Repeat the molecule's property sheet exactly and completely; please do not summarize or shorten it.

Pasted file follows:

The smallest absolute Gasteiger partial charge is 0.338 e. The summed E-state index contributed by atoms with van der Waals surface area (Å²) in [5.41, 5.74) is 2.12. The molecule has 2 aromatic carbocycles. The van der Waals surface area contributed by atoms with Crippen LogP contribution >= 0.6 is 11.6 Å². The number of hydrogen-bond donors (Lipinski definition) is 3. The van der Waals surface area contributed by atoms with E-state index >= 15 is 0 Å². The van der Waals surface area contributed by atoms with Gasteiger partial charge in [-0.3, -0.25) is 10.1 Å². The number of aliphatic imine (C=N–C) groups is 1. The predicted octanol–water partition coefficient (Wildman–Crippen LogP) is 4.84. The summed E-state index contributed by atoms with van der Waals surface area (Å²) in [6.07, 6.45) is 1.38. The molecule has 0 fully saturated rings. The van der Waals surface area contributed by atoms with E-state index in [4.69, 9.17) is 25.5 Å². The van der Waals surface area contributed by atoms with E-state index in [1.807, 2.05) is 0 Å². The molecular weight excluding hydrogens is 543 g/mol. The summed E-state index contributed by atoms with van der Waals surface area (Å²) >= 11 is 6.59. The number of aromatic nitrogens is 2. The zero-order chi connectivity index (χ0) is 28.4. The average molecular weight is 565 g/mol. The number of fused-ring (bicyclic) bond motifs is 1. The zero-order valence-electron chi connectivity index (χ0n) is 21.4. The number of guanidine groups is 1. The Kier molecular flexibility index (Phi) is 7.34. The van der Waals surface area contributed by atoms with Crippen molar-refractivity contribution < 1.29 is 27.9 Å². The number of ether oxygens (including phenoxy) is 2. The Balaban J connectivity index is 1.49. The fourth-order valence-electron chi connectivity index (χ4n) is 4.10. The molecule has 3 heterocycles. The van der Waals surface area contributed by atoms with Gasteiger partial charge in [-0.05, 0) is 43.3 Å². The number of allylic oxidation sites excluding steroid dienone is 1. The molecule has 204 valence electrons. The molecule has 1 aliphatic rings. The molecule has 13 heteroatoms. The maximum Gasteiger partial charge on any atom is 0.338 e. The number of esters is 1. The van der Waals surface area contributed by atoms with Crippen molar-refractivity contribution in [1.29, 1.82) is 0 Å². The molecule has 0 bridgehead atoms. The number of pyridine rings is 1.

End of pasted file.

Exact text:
The smallest absolute Gasteiger partial charge is 0.338 e. The summed E-state index contributed by atoms with van der Waals surface area (Å²) in [5.41, 5.74) is 2.12. The molecule has 2 aromatic carbocycles. The van der Waals surface area contributed by atoms with Crippen LogP contribution >= 0.6 is 11.6 Å². The number of hydrogen-bond donors (Lipinski definition) is 3. The van der Waals surface area contributed by atoms with E-state index >= 15 is 0 Å². The van der Waals surface area contributed by atoms with Gasteiger partial charge in [-0.3, -0.25) is 10.1 Å². The number of aliphatic imine (C=N–C) groups is 1. The predicted octanol–water partition coefficient (Wildman–Crippen LogP) is 4.84. The summed E-state index contributed by atoms with van der Waals surface area (Å²) in [6.07, 6.45) is 1.38. The molecule has 0 fully saturated rings. The van der Waals surface area contributed by atoms with E-state index in [4.69, 9.17) is 25.5 Å². The van der Waals surface area contributed by atoms with E-state index in [1.807, 2.05) is 0 Å². The molecular weight excluding hydrogens is 543 g/mol. The summed E-state index contributed by atoms with van der Waals surface area (Å²) >= 11 is 6.59. The number of aromatic nitrogens is 2. The zero-order chi connectivity index (χ0) is 28.4. The average molecular weight is 565 g/mol. The number of fused-ring (bicyclic) bond motifs is 1. The zero-order valence-electron chi connectivity index (χ0n) is 21.4. The number of guanidine groups is 1. The Kier molecular flexibility index (Phi) is 7.34. The van der Waals surface area contributed by atoms with Crippen molar-refractivity contribution < 1.29 is 27.9 Å². The number of ether oxygens (including phenoxy) is 2. The Balaban J connectivity index is 1.49. The fourth-order valence-electron chi connectivity index (χ4n) is 4.10. The molecule has 3 heterocycles. The van der Waals surface area contributed by atoms with Gasteiger partial charge in [-0.05, 0) is 43.3 Å². The number of allylic oxidation sites excluding steroid dienone is 1. The molecule has 204 valence electrons. The molecule has 1 aliphatic rings. The molecule has 13 heteroatoms. The maximum Gasteiger partial charge on any atom is 0.338 e. The number of esters is 1. The van der Waals surface area contributed by atoms with Crippen molar-refractivity contribution in [1.29, 1.82) is 0 Å². The molecule has 0 bridgehead atoms. The number of pyridine rings is 1.